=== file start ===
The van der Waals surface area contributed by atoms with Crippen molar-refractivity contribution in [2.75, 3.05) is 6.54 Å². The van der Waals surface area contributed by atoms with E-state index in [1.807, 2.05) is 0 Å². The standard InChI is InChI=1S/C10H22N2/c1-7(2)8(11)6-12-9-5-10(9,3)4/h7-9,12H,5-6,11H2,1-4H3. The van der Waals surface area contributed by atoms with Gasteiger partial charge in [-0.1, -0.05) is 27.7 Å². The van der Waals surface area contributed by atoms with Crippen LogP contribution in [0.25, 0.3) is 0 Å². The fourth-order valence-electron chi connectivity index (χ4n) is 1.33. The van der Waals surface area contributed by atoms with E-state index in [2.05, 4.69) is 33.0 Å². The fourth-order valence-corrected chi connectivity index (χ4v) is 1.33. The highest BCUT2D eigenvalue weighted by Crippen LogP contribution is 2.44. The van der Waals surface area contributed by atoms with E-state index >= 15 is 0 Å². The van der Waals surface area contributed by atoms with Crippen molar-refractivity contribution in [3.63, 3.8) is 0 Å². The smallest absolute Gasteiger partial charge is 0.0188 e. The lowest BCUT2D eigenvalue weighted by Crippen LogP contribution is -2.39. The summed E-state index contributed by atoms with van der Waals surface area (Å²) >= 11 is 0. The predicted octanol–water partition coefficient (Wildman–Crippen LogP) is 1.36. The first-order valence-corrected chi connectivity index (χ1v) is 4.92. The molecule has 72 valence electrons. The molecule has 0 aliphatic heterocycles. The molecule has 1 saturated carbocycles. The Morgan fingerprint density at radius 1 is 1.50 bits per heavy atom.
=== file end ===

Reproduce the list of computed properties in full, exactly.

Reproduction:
The van der Waals surface area contributed by atoms with Crippen molar-refractivity contribution in [2.75, 3.05) is 6.54 Å². The van der Waals surface area contributed by atoms with E-state index in [1.807, 2.05) is 0 Å². The standard InChI is InChI=1S/C10H22N2/c1-7(2)8(11)6-12-9-5-10(9,3)4/h7-9,12H,5-6,11H2,1-4H3. The van der Waals surface area contributed by atoms with Gasteiger partial charge in [-0.1, -0.05) is 27.7 Å². The van der Waals surface area contributed by atoms with Crippen LogP contribution in [0.25, 0.3) is 0 Å². The fourth-order valence-electron chi connectivity index (χ4n) is 1.33. The van der Waals surface area contributed by atoms with E-state index in [2.05, 4.69) is 33.0 Å². The fourth-order valence-corrected chi connectivity index (χ4v) is 1.33. The highest BCUT2D eigenvalue weighted by Crippen LogP contribution is 2.44. The van der Waals surface area contributed by atoms with E-state index >= 15 is 0 Å². The van der Waals surface area contributed by atoms with Crippen molar-refractivity contribution in [3.63, 3.8) is 0 Å². The smallest absolute Gasteiger partial charge is 0.0188 e. The lowest BCUT2D eigenvalue weighted by Crippen LogP contribution is -2.39. The summed E-state index contributed by atoms with van der Waals surface area (Å²) >= 11 is 0. The predicted octanol–water partition coefficient (Wildman–Crippen LogP) is 1.36. The first-order valence-corrected chi connectivity index (χ1v) is 4.92. The molecule has 72 valence electrons. The molecule has 0 aliphatic heterocycles. The molecule has 1 saturated carbocycles. The Morgan fingerprint density at radius 1 is 1.50 bits per heavy atom.